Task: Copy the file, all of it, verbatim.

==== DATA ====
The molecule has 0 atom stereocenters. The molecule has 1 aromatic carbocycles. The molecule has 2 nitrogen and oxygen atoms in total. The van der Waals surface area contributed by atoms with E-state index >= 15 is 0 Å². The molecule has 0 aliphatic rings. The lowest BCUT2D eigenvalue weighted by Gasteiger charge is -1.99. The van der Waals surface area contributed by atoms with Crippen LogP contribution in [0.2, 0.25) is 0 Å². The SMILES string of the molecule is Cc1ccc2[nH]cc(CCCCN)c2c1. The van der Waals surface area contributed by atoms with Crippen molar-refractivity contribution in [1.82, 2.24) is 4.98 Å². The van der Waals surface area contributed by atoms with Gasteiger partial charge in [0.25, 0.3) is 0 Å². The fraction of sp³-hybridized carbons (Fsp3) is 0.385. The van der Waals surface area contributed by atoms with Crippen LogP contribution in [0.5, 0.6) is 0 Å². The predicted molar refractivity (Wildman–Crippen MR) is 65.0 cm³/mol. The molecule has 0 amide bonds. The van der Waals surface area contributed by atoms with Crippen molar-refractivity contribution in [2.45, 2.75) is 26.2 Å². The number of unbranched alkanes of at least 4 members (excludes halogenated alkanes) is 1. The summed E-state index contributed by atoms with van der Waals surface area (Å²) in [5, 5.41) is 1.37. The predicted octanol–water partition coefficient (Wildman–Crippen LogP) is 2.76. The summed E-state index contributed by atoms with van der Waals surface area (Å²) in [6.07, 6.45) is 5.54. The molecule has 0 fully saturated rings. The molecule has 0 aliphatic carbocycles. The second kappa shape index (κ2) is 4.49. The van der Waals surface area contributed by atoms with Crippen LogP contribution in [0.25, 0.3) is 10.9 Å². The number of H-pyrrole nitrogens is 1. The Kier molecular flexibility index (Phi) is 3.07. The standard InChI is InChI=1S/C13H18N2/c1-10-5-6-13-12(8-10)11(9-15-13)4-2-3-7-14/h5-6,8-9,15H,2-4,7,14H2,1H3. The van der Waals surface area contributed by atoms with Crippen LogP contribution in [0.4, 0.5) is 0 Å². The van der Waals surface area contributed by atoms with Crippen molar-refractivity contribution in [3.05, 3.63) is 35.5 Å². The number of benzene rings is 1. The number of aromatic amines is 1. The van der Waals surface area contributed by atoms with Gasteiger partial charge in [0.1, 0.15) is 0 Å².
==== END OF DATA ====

The molecule has 0 atom stereocenters. The molecule has 1 aromatic carbocycles. The molecule has 2 nitrogen and oxygen atoms in total. The van der Waals surface area contributed by atoms with E-state index >= 15 is 0 Å². The molecule has 0 aliphatic rings. The lowest BCUT2D eigenvalue weighted by Gasteiger charge is -1.99. The van der Waals surface area contributed by atoms with Crippen LogP contribution in [0.2, 0.25) is 0 Å². The SMILES string of the molecule is Cc1ccc2[nH]cc(CCCCN)c2c1. The van der Waals surface area contributed by atoms with Crippen molar-refractivity contribution in [1.82, 2.24) is 4.98 Å². The van der Waals surface area contributed by atoms with Gasteiger partial charge in [0.25, 0.3) is 0 Å². The fraction of sp³-hybridized carbons (Fsp3) is 0.385. The van der Waals surface area contributed by atoms with Crippen LogP contribution in [0.5, 0.6) is 0 Å². The predicted molar refractivity (Wildman–Crippen MR) is 65.0 cm³/mol. The molecule has 0 amide bonds. The van der Waals surface area contributed by atoms with Crippen molar-refractivity contribution in [2.45, 2.75) is 26.2 Å². The number of unbranched alkanes of at least 4 members (excludes halogenated alkanes) is 1. The summed E-state index contributed by atoms with van der Waals surface area (Å²) in [5, 5.41) is 1.37. The predicted octanol–water partition coefficient (Wildman–Crippen LogP) is 2.76. The summed E-state index contributed by atoms with van der Waals surface area (Å²) in [6.07, 6.45) is 5.54. The molecule has 0 fully saturated rings. The molecule has 0 aliphatic carbocycles. The second kappa shape index (κ2) is 4.49. The van der Waals surface area contributed by atoms with Crippen LogP contribution in [0.25, 0.3) is 10.9 Å². The number of H-pyrrole nitrogens is 1. The Kier molecular flexibility index (Phi) is 3.07. The standard InChI is InChI=1S/C13H18N2/c1-10-5-6-13-12(8-10)11(9-15-13)4-2-3-7-14/h5-6,8-9,15H,2-4,7,14H2,1H3. The van der Waals surface area contributed by atoms with Crippen LogP contribution in [0.4, 0.5) is 0 Å². The van der Waals surface area contributed by atoms with Crippen molar-refractivity contribution in [3.05, 3.63) is 35.5 Å². The number of benzene rings is 1. The number of aromatic amines is 1. The van der Waals surface area contributed by atoms with Gasteiger partial charge in [0.1, 0.15) is 0 Å².